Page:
After the conference, I interview "Heavier Dannair," the Brazilian champion, who is there with a kind of manager. He shows me pictures of his recent trip through Germany – “I love the German people,” he reports – Frankfurt, Heidelberg, Hildesheim. There, he stopped to practice his heavy metal routine at a scenic overlook with a gray-haired lady looking on. Afterwards he said she called her whole cycling group over, and he got a picture of everyone playing air guitar with him. Next the Brazilians went on a tour to Lappland, where Fausto got Santa Claus and Santa’s elves to play air guitar too. And on a train in Finland a little blond girl also played air guitar for his camera. His manager is now a convert to the power and joy of air guitar. They prove it with pictures – people smile when posing for the camera but smile like idiots when striking air guitar poses. This guy is an air guitar guru. The two of them suggest air guitar as a new Olympic sport when I mention how sore I am today from the training camp activities. Well, if ice dancing is an Olympic sport, why not air guitar too?

Nap time, then over to the city hall annex, since city hall itself is under renovation. A reception for all air guitarists is held here yearly. Four city officials welcome us and shake hands with all air guitarists. They take these things seriously here. An enormous Finnish giant in something like a monk’s robe and a little round cap with a feather in it is getting food from the buffet table. The media circus continues: there are cameras everywhere. In fact, I keep bumping into them as I try to take my own pictures. All air guitarists are asked to line up and state their country for the video cameras. A Canadian is last in line and says “Mars” - is an Air Guitar Interplanetary Championship next?

While at the reception three German freelance journalists interview me, and then I interview Nat Hayes of US Air Guitar while this guy from Munich films us in a distractingly non-ethnographic fashion. Back to hotel to write up notes, a little shopping, and dinner at an Iraqi falafel joint where the pita was as big as a pizza, then it is time to get to 45 Special for the famed dark horse qualifying round of the championships.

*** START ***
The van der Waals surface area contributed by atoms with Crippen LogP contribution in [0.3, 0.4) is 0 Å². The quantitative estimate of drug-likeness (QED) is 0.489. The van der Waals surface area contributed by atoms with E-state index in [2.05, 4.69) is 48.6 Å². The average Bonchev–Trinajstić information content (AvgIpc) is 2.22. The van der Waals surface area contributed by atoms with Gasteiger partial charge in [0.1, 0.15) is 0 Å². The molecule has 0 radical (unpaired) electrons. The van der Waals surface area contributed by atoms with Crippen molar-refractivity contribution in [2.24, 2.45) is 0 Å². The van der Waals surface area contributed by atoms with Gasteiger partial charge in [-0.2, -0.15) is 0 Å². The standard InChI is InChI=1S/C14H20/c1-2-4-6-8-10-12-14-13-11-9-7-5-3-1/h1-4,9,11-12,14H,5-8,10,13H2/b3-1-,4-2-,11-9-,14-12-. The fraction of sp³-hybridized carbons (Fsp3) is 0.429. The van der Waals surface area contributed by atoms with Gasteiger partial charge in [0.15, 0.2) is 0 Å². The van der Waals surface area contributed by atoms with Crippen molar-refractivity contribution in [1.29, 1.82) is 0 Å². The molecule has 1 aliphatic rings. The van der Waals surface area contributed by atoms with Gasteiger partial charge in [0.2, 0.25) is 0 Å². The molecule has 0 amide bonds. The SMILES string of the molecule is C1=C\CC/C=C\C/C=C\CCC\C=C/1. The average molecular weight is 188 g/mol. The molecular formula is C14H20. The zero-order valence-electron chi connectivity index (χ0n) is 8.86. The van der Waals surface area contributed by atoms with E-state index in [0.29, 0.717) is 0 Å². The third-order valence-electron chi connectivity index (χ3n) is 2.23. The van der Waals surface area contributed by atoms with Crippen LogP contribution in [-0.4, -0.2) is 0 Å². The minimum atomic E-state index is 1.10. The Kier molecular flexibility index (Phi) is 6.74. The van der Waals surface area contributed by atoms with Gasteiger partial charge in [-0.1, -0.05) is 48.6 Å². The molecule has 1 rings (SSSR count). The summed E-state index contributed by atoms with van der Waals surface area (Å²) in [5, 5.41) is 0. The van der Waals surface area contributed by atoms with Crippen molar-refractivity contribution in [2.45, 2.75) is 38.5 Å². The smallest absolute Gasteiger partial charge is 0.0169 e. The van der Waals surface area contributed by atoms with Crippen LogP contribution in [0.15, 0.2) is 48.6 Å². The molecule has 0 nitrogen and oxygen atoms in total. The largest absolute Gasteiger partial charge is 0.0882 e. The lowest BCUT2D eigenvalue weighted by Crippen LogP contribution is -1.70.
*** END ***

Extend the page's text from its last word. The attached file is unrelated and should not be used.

The worst performance of the evening was, hands down, that by the Crazy Swede. His entire routine consisted of a minimalistic strut back and forth across the stage, strumming the same high notes on his air guitar. We kept thinking he was just warming up and was going to break out into some face-melting solos at any moment, but it didn't happen. The Crayz Swede wasn't crazy enough.

In one way, the most frightening performance was probably that of DefCon John, an American living in Tampere, Finland. I later found out he was making a tour of all the wacky Finnish summer competitions and had already participated in the wife-carrying contest and the international sauna competition. For this evening, he had decided to portray the worst American stereotypes. He had painted red, white, and blue starts on his chest and USA on his back, then sprayed his entire torso with gold. He wore a cowboy hat and silvered glasses. For clothing, he had only some skimpy shorts made out of an American flag and held up with a wide leather belt. When the Finnish emcee introduced him and asked a question, he responded, "I don't understand you. Don't you speak Merkan?" Nonetheless, afterwards he reported that he wasn't sure if the judges got the joke, because of his low scores, and joked that he had been "politically railroaded." I myself was just relieved that his shorts had stayed on the entire time.